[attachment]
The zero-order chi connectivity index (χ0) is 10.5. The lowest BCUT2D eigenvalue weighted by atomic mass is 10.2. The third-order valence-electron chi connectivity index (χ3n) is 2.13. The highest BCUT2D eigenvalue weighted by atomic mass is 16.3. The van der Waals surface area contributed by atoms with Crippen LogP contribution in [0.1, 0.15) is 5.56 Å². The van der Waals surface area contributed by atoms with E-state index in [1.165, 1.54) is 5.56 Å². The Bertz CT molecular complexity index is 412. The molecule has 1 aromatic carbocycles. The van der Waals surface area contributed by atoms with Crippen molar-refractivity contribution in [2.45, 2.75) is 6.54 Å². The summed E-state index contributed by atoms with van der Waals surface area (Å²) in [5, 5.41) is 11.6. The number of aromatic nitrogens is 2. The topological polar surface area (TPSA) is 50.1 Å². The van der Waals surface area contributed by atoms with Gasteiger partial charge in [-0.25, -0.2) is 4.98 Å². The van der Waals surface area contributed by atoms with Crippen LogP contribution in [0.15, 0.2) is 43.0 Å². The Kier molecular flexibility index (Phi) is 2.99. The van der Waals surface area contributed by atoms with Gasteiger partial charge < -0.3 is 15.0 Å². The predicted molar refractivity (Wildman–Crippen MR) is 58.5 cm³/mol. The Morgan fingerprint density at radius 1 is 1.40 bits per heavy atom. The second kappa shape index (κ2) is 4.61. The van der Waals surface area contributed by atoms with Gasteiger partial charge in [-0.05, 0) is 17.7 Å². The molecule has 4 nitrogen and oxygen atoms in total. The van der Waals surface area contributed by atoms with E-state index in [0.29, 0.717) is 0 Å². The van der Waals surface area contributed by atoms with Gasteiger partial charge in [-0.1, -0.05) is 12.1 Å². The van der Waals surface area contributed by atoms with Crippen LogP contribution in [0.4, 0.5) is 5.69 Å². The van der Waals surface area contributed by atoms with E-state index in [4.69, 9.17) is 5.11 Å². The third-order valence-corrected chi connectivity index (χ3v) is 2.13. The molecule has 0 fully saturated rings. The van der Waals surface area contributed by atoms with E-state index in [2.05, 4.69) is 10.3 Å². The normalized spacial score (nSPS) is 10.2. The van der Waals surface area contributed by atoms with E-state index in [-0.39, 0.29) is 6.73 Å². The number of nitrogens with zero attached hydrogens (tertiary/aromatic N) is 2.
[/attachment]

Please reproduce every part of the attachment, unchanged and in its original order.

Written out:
The zero-order chi connectivity index (χ0) is 10.5. The lowest BCUT2D eigenvalue weighted by atomic mass is 10.2. The third-order valence-electron chi connectivity index (χ3n) is 2.13. The highest BCUT2D eigenvalue weighted by atomic mass is 16.3. The van der Waals surface area contributed by atoms with Crippen LogP contribution in [0.1, 0.15) is 5.56 Å². The van der Waals surface area contributed by atoms with E-state index in [1.165, 1.54) is 5.56 Å². The Bertz CT molecular complexity index is 412. The molecule has 1 aromatic carbocycles. The van der Waals surface area contributed by atoms with Crippen molar-refractivity contribution in [2.45, 2.75) is 6.54 Å². The summed E-state index contributed by atoms with van der Waals surface area (Å²) in [5, 5.41) is 11.6. The number of aromatic nitrogens is 2. The topological polar surface area (TPSA) is 50.1 Å². The van der Waals surface area contributed by atoms with Gasteiger partial charge in [-0.25, -0.2) is 4.98 Å². The van der Waals surface area contributed by atoms with Crippen LogP contribution in [0.15, 0.2) is 43.0 Å². The Kier molecular flexibility index (Phi) is 2.99. The van der Waals surface area contributed by atoms with Gasteiger partial charge < -0.3 is 15.0 Å². The predicted molar refractivity (Wildman–Crippen MR) is 58.5 cm³/mol. The Morgan fingerprint density at radius 1 is 1.40 bits per heavy atom. The second kappa shape index (κ2) is 4.61. The van der Waals surface area contributed by atoms with Gasteiger partial charge in [-0.05, 0) is 17.7 Å². The molecule has 4 nitrogen and oxygen atoms in total. The van der Waals surface area contributed by atoms with E-state index in [0.29, 0.717) is 0 Å². The van der Waals surface area contributed by atoms with Gasteiger partial charge in [-0.1, -0.05) is 12.1 Å². The van der Waals surface area contributed by atoms with Crippen LogP contribution in [0.4, 0.5) is 5.69 Å². The van der Waals surface area contributed by atoms with E-state index in [4.69, 9.17) is 5.11 Å². The third-order valence-corrected chi connectivity index (χ3v) is 2.13. The molecule has 0 fully saturated rings. The van der Waals surface area contributed by atoms with E-state index in [2.05, 4.69) is 10.3 Å². The normalized spacial score (nSPS) is 10.2. The van der Waals surface area contributed by atoms with E-state index in [-0.39, 0.29) is 6.73 Å². The number of nitrogens with zero attached hydrogens (tertiary/aromatic N) is 2.